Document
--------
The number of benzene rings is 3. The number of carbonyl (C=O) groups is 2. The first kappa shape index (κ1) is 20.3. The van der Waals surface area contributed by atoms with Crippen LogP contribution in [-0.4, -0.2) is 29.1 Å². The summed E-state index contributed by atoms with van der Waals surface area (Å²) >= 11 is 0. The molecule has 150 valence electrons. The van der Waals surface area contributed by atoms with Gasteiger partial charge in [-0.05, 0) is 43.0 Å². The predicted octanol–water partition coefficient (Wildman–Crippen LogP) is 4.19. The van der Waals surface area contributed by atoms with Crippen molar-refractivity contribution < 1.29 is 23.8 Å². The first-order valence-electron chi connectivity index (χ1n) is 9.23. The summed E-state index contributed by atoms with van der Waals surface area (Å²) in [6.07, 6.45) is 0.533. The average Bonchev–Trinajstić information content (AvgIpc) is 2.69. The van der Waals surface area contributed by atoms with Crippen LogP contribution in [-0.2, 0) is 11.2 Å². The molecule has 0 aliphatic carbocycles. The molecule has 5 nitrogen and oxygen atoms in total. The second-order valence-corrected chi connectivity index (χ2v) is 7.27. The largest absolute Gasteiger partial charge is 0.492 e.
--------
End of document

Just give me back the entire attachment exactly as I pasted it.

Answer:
The number of benzene rings is 3. The number of carbonyl (C=O) groups is 2. The first kappa shape index (κ1) is 20.3. The van der Waals surface area contributed by atoms with Crippen LogP contribution in [-0.4, -0.2) is 29.1 Å². The summed E-state index contributed by atoms with van der Waals surface area (Å²) >= 11 is 0. The molecule has 150 valence electrons. The van der Waals surface area contributed by atoms with Gasteiger partial charge in [-0.05, 0) is 43.0 Å². The predicted octanol–water partition coefficient (Wildman–Crippen LogP) is 4.19. The van der Waals surface area contributed by atoms with Crippen molar-refractivity contribution < 1.29 is 23.8 Å². The first-order valence-electron chi connectivity index (χ1n) is 9.23. The summed E-state index contributed by atoms with van der Waals surface area (Å²) in [6.07, 6.45) is 0.533. The average Bonchev–Trinajstić information content (AvgIpc) is 2.69. The van der Waals surface area contributed by atoms with Crippen LogP contribution in [-0.2, 0) is 11.2 Å². The molecule has 0 aliphatic carbocycles. The molecule has 5 nitrogen and oxygen atoms in total. The second-order valence-corrected chi connectivity index (χ2v) is 7.27. The largest absolute Gasteiger partial charge is 0.492 e.